Bob Hampton of Placer eBook

This eBook from the Gutenberg Project consists of approximately 333 pages of information about Bob Hampton of Placer.

“I believe you did, but I doubt your complete surrender to the creed.”

“Doubt!  Only our second time of meeting, and you already venture to doubt!  This can scarcely be construed into a compliment, I fear.”

“Yet to my mind it may prove the very highest type of compliment,” he returned, reassured by her manner.  “For a certain degree of independence in both thought and action is highly commendable.  Indeed, I am going to be bold enough to add that it was these very attributes that awakened my interest in you.”

“Oh, indeed; you cause me to blush already.  My frankness, I fear, bids fair to cost me all my friends, and I may even go beyond your pardon, if the perverse spirit of my nature so move me.”

“The risk of such a catastrophe is mine, and I would gladly dare that much to get away from conventional commonplace.  One advantage of such meetings as ours is an immediate insight into each other’s deeper nature.  For one I shall sincerely rejoice if you will permit the good fortune of our chance meeting to be alone sponsor for our future friendship.  Will you not say yes?”

She looked at him with greater earnestness, her young face sobered by the words spoken.  Whatever else she may have seen revealed there, the countenance bending slightly toward her was a serious, manly one, inspiring respect, awakening confidence.

“And I do agree,” she said, extending her hand in a girlish impulse.  “It will, at least, be a new experience and therefore worth the trial.  I will even endeavor to restrain my rebellious spirit, so that you will not be unduly shocked.”

He laughed, now placed entirely at his ease.  “Your need of mercy is appreciated, fair lady.  Is it your desire to return to the hall?”

She shook her head positively.  “A cheap, gaudy show, all bluster and vulgarity.  Even the dancing is a mere parody.  I early tired of it.”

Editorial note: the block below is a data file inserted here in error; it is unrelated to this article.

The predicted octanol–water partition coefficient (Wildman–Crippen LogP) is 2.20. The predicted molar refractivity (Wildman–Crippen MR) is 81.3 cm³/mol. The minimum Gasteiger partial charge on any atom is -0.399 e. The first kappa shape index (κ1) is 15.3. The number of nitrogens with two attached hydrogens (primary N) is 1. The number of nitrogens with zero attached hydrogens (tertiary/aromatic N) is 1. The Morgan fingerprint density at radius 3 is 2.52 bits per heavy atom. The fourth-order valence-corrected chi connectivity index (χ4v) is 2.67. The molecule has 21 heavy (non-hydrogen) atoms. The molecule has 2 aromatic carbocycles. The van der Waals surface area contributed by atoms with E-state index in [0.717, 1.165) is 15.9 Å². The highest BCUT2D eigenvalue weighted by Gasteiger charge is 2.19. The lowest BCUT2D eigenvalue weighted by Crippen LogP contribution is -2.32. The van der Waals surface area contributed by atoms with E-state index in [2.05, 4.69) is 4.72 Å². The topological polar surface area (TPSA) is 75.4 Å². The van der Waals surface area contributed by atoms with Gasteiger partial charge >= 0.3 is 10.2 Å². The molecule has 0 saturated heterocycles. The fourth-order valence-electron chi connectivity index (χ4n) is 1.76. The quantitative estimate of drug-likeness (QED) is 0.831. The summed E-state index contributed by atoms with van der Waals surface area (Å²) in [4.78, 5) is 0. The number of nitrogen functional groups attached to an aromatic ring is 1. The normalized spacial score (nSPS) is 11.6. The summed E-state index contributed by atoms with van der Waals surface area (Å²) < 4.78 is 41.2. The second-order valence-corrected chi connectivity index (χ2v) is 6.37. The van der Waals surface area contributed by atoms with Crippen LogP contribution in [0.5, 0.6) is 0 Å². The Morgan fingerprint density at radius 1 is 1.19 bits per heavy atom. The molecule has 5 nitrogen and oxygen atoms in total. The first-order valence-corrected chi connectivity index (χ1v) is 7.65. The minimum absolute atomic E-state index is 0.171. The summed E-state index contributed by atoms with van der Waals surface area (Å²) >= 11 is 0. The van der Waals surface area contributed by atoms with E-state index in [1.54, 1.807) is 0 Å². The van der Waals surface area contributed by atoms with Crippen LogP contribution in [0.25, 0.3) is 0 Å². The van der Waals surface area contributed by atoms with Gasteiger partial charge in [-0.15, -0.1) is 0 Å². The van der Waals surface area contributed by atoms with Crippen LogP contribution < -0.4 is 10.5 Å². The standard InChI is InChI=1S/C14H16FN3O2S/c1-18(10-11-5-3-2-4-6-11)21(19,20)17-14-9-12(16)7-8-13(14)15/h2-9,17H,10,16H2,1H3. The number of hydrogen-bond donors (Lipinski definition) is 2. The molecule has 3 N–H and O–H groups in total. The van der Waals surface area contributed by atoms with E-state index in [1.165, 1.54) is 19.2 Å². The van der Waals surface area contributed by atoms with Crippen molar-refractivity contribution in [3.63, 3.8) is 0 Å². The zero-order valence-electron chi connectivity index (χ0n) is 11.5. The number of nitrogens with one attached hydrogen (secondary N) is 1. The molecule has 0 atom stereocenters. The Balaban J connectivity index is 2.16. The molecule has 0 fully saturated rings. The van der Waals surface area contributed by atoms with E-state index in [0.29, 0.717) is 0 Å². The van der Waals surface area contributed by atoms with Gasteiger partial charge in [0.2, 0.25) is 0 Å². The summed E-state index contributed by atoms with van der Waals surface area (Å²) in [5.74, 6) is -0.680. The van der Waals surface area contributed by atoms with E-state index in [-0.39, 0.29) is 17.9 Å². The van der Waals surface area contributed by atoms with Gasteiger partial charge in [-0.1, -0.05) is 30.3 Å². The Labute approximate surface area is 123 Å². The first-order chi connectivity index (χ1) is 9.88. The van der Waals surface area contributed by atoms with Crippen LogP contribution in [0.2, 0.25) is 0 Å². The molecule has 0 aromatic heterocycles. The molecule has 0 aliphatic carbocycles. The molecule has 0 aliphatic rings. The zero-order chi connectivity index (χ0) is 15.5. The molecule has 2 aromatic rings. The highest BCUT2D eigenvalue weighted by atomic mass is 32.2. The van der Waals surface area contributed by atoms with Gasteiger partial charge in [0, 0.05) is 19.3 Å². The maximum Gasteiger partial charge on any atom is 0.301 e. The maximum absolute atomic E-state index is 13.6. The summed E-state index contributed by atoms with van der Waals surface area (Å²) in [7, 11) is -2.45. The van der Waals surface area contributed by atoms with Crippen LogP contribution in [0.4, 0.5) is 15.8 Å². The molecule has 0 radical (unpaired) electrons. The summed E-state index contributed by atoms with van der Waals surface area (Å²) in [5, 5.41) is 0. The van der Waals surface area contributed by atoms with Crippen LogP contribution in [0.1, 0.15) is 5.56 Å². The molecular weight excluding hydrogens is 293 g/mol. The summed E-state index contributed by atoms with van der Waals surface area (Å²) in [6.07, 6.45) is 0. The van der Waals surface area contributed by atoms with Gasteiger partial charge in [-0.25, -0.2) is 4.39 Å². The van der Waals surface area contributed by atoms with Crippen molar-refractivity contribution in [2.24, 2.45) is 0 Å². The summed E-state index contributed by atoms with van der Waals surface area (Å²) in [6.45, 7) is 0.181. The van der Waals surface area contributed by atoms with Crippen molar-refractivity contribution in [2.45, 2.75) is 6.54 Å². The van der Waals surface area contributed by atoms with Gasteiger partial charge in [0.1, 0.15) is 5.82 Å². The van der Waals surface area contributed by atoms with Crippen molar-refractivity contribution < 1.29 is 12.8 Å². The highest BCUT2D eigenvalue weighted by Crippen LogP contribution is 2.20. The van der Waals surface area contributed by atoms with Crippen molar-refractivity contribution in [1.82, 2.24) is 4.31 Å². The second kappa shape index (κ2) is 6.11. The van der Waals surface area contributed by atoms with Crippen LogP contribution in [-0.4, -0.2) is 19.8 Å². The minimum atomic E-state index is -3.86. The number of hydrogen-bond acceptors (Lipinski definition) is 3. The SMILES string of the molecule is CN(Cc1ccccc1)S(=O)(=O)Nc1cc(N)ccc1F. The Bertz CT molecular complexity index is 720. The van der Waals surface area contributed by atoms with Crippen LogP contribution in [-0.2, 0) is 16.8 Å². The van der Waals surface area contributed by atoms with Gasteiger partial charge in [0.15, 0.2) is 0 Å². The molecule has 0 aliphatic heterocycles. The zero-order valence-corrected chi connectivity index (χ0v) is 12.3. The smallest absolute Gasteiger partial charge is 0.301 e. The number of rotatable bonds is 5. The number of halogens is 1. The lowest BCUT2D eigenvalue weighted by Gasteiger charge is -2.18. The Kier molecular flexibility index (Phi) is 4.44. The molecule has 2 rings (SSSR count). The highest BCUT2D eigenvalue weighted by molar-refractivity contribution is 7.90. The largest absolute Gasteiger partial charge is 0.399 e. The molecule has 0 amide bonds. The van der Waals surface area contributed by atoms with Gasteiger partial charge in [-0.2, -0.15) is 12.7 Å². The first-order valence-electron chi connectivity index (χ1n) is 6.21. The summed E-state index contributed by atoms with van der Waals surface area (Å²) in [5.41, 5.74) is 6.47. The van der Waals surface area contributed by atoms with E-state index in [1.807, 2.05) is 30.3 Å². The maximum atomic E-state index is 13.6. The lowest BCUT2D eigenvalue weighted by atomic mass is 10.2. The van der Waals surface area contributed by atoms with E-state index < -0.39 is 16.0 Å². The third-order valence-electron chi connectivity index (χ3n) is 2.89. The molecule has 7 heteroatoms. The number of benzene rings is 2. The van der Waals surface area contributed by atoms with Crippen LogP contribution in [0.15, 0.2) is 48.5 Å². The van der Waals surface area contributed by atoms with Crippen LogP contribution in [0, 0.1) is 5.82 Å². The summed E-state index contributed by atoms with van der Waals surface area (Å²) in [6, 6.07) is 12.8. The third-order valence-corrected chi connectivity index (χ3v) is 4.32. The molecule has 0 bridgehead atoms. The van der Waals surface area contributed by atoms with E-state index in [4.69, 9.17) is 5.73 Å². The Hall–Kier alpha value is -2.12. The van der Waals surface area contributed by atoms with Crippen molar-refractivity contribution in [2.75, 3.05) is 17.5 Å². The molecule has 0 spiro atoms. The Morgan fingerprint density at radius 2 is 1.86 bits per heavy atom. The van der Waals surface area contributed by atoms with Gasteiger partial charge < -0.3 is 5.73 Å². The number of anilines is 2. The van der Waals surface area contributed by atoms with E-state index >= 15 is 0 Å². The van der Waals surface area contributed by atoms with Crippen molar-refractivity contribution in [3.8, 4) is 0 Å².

“Then let us choose the better part, and sit here on the bench, the night our own.”

He conducted her across the porch to the darkest corner, where only rifts of light stole trembling in between the shadowing vines, and there found convenient seats.  A moment they remained in silence, and he could hear her breathing.

“Have you truly been at the hall,” she questioned, “or were you merely fibbing to awaken my interest?”

“I truly have been,” he answered, “and actually have danced a measure with the fair guest of the evening.”

“With Phoebe Spencer!  And yet you dare pretend now to retain an interest in me?  Lieutenant Brant, you must be a most talented deceiver, or else the strangest person I ever met.  Such a miracle has never occurred before!”

“Well, it has certainly occurred now; nor am I in this any vain deceiver.  I truly met Miss Spencer.  I was the recipient of her most entrancing smiles; I listened to her modulated voice; I bore her off, a willing captive, from a throng of despairing admirers; I danced with her, gazing down into her eyes, with her fluffy hair brushing my cheek, yet resisted all her charms and came forth thinking only of you.”

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Bob Hampton of Placer from Project Gutenberg. Public domain.
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